Black, Hispanic & Asian people are more likely than Caucasians to identify as LGBTQ

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A new brief issued by the Movement Advancement Project (MAP) and the National LGBTQ Workers Center showcases the importance of LGBTQ people in the workforce. And also in every day life.

Currently only 20 states and D.C. have laws that explicitly prohibit discrimination based on sexual orientation and gender identity. The Equal Employment Opportunity Commission (EEOC) and a growing number of federal courts have extended protections to include sexual orientation and gender identity – specifically through Title VII’s prohibition on discrimination based on sex.

Despite this patchwork of protections, LGBTQ workers still report high rates of discrimination when looking for work and on the job.

In the U.S., it’s estimated that 4.5% of the population identifies as lesbian, gay, bisexual, or transgender. This totals to approximately 11 million LGBTQ people. Of that number, roughly 88% are employed.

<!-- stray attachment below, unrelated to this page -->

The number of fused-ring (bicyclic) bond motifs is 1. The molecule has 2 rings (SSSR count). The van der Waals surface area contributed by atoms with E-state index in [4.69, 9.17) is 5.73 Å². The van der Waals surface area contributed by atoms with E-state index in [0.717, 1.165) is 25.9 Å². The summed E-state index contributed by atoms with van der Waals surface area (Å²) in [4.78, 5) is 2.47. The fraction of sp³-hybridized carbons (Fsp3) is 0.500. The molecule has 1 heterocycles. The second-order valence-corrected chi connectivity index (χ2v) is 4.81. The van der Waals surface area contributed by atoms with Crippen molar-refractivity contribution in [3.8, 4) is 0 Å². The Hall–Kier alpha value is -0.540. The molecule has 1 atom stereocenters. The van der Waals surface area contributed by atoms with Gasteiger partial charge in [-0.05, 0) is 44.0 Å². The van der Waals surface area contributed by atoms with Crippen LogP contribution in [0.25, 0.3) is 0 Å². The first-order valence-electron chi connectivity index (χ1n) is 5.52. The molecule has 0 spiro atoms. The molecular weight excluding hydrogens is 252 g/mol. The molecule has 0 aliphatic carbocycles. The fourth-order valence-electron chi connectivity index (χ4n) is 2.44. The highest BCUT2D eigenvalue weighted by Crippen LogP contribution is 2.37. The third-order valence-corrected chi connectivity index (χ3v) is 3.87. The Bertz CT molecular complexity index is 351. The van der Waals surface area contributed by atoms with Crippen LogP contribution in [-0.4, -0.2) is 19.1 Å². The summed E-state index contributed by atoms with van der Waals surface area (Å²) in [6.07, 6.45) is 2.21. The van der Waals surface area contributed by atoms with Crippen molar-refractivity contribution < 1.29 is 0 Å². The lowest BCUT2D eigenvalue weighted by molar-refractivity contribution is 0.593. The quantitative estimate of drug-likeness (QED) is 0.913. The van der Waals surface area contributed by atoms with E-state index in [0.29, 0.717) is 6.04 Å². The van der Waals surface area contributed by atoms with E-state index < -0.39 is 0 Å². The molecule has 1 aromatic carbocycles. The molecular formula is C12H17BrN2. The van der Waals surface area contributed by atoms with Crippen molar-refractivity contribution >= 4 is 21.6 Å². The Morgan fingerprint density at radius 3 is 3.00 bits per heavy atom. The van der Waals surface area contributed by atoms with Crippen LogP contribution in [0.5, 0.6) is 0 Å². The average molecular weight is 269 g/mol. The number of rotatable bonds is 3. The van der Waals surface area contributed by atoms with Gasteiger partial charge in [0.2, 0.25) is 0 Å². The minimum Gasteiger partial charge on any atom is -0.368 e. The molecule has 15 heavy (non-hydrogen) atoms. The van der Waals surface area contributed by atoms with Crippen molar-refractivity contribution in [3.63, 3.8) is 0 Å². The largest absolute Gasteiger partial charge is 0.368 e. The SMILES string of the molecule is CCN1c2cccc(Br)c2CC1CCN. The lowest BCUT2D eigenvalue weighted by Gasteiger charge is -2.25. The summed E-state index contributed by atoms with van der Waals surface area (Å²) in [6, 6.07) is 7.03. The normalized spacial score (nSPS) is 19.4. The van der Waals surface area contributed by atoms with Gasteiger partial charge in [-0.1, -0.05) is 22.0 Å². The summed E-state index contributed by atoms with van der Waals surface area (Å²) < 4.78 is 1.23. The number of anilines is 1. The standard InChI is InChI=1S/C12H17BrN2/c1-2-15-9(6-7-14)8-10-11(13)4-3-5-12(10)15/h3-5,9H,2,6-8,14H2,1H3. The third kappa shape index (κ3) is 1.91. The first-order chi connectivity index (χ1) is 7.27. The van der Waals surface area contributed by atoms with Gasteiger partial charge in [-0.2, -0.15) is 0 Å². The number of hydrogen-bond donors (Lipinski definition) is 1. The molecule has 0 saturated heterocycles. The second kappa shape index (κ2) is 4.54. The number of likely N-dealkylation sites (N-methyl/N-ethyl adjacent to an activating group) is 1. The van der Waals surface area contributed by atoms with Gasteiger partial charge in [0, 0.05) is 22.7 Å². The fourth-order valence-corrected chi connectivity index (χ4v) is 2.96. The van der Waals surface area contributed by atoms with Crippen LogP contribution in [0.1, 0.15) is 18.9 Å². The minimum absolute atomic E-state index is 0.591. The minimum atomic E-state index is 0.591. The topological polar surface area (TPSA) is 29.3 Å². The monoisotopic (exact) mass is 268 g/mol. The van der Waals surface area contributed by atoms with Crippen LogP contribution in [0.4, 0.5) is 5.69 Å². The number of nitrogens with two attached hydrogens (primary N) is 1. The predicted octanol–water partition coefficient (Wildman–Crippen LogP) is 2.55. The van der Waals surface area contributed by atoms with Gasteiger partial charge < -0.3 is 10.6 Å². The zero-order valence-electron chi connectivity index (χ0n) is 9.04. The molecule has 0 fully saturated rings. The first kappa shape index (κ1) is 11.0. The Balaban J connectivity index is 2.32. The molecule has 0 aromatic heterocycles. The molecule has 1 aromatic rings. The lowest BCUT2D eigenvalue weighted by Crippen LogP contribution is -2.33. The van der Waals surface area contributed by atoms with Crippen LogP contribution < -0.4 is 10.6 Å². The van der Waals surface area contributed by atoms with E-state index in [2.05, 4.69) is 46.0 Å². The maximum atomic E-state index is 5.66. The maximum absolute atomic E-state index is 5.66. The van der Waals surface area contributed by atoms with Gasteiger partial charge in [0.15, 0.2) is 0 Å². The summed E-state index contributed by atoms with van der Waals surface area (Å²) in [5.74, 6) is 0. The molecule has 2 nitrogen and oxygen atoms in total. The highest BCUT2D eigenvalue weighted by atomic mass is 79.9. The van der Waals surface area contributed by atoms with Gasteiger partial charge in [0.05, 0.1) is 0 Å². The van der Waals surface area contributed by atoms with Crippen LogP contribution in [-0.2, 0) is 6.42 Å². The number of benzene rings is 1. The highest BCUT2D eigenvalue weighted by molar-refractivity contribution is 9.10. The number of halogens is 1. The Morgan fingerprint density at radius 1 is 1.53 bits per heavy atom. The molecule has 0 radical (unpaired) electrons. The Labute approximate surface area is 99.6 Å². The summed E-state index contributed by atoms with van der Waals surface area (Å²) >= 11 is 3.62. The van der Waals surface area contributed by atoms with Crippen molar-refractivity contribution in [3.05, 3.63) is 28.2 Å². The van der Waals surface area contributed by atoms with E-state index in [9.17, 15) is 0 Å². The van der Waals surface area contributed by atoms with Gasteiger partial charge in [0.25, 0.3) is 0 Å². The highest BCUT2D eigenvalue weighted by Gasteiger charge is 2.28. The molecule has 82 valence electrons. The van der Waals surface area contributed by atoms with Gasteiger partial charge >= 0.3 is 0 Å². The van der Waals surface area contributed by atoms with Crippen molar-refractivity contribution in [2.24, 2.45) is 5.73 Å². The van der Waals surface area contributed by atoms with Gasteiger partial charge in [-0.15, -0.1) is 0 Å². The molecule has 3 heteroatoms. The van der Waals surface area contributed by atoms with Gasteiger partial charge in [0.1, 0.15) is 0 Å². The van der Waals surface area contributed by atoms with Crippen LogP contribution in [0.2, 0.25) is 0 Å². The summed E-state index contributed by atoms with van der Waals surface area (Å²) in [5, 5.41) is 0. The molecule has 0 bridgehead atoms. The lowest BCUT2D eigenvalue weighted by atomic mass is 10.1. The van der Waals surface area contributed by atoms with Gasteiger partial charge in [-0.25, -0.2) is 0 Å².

LGBTQ people are racially diverse with one-third of the LGBTQ community made up of people of color. Further, Black, Hispanic and Asian people are more likely than Caucasian people to identify as LGBTQ.

There are approximately 1 million LGBTQ immigrants in the U.S. with 30% being undocumented.

It’s important to remember that these statistics are variable and the results could fluctuate based on how many people in the overall community submit to being interviewed. The numbers could potentially be much higher than what’s been reported.

With harsh immigration policies and lack of nondiscrimination protections, undocumented LGBTQ workers are at increased risk for discrimination and exploitation.


It is estimated that 25% of LGBTQ people reported experiencing discrimination based on sexual orientation or gender identity in the past year. Half of this population said it negatively impacted their work environment.

Still others didn’t even report the discrimination for fear of retaliation. The brief showed that 27% of transgender workers reported being fired, not hired or denied promotions between 2016-2017.

There’s also the issue of wages.

The study found that 22% of LGBT workers were not paid or promoted at the same rate as colleagues. Gay men reported higher salaries than lesbian women, but both reported less income than non-LGBTQ colleagues.

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